# Calculating Fibonacci Series using Dynamic Programming

*An alternative to calculating it via DAC recursion*

Defining a function to calculate the *Fibonacci *series is one of the many programs every to-be-developer has written at some point. Consider it a “Hello World” program to recursion if you will; they all have more or less written similar lines of code like this:

By the way, you can think of recursion as defining a problem in terms of a simpler version of itself. For instance, the first *Fibonacci *numbers are 0 and 1; the rest are defined as the sum of the previous 2 numbers in the series:

However, these lines of code are not the best or fastest way to get the *Fibonacci *numbers. To see why, lets visualize how the function calls are being made in the above code:

Viewing the tree above, you notice that lot of function calls to the same *Fibonacci *numbers are being called multiple times — this wastes time and space. Couldn’t we just *store *these results somewhere for future reference? Better yet, instead of branching out exponentially, why not simply go from *Fib(0) *to *Fib(1) *to *Fib(2) *and so on to *Fib(n) *in a linear, straight fashion?

These questions from the crux of **Dynamic Programming.**

**Dynamic Programming **is just a strategy to design code; one that involves:

· *Memorization : ***Storing previous solutions in memory**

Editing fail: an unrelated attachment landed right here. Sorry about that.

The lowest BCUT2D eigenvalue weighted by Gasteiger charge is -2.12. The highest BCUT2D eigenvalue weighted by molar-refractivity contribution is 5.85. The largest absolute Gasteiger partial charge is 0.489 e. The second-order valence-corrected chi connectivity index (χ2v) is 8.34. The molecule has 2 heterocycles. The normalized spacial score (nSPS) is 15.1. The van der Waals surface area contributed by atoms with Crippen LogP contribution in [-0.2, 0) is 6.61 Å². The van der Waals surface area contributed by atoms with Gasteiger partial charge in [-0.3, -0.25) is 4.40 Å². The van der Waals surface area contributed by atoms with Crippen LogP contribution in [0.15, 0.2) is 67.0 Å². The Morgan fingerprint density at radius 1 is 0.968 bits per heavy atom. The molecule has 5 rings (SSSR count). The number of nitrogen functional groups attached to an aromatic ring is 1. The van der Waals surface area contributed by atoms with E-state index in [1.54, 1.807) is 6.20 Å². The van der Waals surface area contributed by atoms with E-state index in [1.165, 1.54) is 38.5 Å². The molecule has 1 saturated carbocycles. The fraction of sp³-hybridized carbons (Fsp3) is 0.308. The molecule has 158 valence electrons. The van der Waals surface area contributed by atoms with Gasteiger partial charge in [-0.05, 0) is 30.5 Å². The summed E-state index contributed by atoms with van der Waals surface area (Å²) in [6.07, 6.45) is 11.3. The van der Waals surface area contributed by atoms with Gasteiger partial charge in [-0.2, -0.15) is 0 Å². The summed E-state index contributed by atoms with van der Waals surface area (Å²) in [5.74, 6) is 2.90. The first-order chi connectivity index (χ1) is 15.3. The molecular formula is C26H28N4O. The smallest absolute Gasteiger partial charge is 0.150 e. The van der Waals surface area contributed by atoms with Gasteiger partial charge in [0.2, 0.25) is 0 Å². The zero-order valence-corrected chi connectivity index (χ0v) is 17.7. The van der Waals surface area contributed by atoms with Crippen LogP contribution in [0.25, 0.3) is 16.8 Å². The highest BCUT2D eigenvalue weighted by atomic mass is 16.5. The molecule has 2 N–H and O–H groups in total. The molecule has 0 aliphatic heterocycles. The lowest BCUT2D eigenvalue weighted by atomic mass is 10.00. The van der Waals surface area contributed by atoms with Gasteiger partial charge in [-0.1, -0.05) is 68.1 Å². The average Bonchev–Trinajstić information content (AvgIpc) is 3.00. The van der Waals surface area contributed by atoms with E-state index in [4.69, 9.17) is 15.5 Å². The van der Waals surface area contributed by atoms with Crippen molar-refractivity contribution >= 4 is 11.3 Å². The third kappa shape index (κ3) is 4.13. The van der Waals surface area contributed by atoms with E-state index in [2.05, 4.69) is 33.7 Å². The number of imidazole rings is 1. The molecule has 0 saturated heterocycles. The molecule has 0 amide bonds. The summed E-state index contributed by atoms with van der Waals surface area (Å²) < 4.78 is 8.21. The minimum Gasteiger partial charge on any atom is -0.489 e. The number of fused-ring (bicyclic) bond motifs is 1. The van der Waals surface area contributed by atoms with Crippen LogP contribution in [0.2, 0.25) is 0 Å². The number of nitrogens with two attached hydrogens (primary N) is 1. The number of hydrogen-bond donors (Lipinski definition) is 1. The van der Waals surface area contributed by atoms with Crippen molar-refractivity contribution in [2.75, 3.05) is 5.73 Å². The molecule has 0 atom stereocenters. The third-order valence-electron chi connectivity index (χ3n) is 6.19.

· *Bottom-Up Approach : ***Solving the simplest problems first**

From these 2 axioms one can devise a function that is further optimized to calculate the *Fibonacci *series: **Start from the beginning of the series, and use those calculated Fibonacci numbers to calculate the next one ad nauseam.**

We know that the first 2 *Fibonacci *numbers are pre-defined, **0 **and **1**.

The next numbers in the series can be calculated by summing up the previous 2 numbers:

Fib(n) = Fib(n-1) + Fib(n-2)

if n >= 2

To calculate the numbers after them, we can initialize 2 variables:

Var0 = 0

Var1 = 1

These variables contain the values of the last 2 numbers in the series respectively; which right now is 0 and 1.

To calculate the next *Fibonacci *number **F3**:

Set Var0 to Var1

andVar1 to Var0 + Var1Var0 = 1

Var1 = 1

F3 = Var1 = 1

Voila! *Var1 *contains our desired result — **F3 **— and *Var0 *has **F2**. Now we can use them to calculate **F4**:

Var0 = Var1 = 1

Var1 = Var1 + Var0 = 1 + 1 = 2

F4 = 2

You can see the pattern forming here as we can get **Fn **by looping the above process, indicating we are formulating the series in a linear fashion.

The above process can be implemented quite readily:

For **F6, **you can observe how *Var0 *and *Var1 *change *(they start at 0 and 1 respectively)*:

Intuitively, observe that the loop runs **n-2 **times for **Fn.**

As stated above, the ** time complexity **will be

**O(n)**— linear.

Hopefully, more programmers-in-training will start learning about this more efficient way of calculating the *Fibonacci *series :)